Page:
“The good news is, the world doesn’t end March 2. The bad news is, the world doesn’t end March 2,” said Emily Holubowich, a Washington health-care lobbyist who leads a coalition of 3,000 nonprofit groups fighting the cuts. “The worst-case scenario for us is the sequester hits and nothing bad really happens. And Republicans say: See, that wasn’t so bad.” In the long partisan conflict over government spending, the sequester is where the rubber meets the road. Obama is betting Americans will be outraged by the abrupt and substantial cuts to a wide range of government services, from law enforcement to food safety to public schools. And he is hoping they will rise up to demand what he calls a “balanced approach” to deficit reduction that replaces some cuts with higher taxes. But if voters react with a shrug, congressional Republicans will have won a major victory in their campaign to shrink the size of government. Instead of cancelling the sequester, the GOP will likely push for more.
It wouldn't be a "major victory" in terms of real dollars -- we've already established that. But it could be a significant messaging boon to Republicans, and may also whet the public's professed appetite for across-the-board spending reductions (this disheartening caveat notwithstanding). Obama also runs the risk of falling victim to 'boy who cried wolf' syndrome, wherein Americans become more skeptical of future predictions of impending cut-related doom. Which brings us to the next stanza in this tug of war: The upcoming budget season. All of the irritating cliff-style showdowns over the last few years are directly attributable to the piecemeal, crisis-to-crisis governance spawned by the government refusal to pass budgets. House Republicans will again adhere to the law and pass a budget this spring (and House Budget Committee Chairman Paul Ryan says it will reflect the lower sequester baseline over the full budget window). The GOP has also ramped up public pressure on Senate Democrats to offer a budget for the first time in four years, introducing the "No Budget, No Pay" maneuver last month. Harry Reid's clan might be sensing that their budget abdication strategy is finally reaping diminishing returns; they claim they'll finally do their job for FY 2014. If and when that happens, the GOP can finally compare and contrast the two parties' competing visions and priorities based on actual proposals -- which is precisely what Democrats have been deliberately avoiding since 2009. Should Republicans manage to hold firm on Obama's sequester cuts, adhere to the new baseline through September in the subsequent CR, then force Democrats back into normal budgetary order, those accomplishments would amount to be a fine piece of political jujiusu. It's pretty pathetic that simply preventing minor spending reductions from being reversed and getting the ruling party to follow the law counts as 'achievements' these days, but such is life in year five of the Obama presidency.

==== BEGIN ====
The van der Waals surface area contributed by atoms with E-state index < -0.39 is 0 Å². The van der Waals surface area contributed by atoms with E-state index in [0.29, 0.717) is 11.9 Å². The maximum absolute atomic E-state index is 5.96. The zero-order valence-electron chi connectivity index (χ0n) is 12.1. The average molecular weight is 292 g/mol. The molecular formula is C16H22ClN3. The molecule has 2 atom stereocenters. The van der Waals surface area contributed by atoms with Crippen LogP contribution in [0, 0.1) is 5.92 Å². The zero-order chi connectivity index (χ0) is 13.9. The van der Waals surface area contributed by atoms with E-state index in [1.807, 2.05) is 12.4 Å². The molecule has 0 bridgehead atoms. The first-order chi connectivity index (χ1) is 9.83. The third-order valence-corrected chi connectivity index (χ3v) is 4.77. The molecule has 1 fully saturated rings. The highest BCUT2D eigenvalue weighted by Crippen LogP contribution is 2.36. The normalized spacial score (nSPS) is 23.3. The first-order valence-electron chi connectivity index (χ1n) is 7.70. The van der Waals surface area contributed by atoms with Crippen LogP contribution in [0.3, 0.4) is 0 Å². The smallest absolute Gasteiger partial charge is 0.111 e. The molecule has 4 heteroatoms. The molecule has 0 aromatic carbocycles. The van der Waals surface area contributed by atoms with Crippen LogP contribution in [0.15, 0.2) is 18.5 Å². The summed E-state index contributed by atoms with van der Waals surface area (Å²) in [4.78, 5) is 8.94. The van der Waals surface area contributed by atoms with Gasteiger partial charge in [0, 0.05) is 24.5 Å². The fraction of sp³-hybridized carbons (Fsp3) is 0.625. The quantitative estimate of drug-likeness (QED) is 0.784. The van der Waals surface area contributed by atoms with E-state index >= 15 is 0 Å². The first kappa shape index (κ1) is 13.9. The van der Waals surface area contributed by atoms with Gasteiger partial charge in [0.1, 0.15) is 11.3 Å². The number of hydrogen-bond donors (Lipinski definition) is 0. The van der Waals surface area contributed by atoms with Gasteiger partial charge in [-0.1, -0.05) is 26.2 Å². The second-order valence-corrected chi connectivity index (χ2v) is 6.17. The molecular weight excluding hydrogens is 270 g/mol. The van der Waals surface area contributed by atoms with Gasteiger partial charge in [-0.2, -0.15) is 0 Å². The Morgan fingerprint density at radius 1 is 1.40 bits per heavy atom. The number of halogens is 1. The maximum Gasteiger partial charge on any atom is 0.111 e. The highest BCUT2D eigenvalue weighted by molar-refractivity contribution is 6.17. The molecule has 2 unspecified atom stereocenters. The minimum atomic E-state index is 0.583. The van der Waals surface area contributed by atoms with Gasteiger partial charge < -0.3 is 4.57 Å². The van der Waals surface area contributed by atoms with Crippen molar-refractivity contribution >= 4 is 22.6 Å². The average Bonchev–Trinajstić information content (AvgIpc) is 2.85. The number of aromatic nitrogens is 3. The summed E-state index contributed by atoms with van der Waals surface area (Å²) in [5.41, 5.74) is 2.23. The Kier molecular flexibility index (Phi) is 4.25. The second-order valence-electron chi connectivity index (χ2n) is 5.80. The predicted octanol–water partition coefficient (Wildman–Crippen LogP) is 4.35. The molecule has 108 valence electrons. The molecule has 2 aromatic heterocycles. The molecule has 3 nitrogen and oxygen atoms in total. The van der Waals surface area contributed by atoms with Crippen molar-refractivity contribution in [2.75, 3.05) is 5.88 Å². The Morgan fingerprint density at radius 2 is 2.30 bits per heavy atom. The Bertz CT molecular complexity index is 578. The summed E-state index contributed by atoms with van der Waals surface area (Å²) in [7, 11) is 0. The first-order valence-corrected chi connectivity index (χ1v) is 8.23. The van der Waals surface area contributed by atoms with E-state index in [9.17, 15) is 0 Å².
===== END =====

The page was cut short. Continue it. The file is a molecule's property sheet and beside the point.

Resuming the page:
UPDATE - Ed Morrissey points to the latest instance of the administration's moronic, manipulative "draconian!" rhetoric: Transportation Secretary Ray Lahood warned of major disruptions in domestic flights...even though his department's budget is larger than it was last year, while the number of overall US flights is substantially down over the last decade. He had no response when Candy Crowley called him out on this, other than to blame Republicans. LaHood ostentatiously trumpeted his own nominal Republicanism to push these talking points -- a preview of the inevitable "bipartisan" Hagel Dance on defense cuts.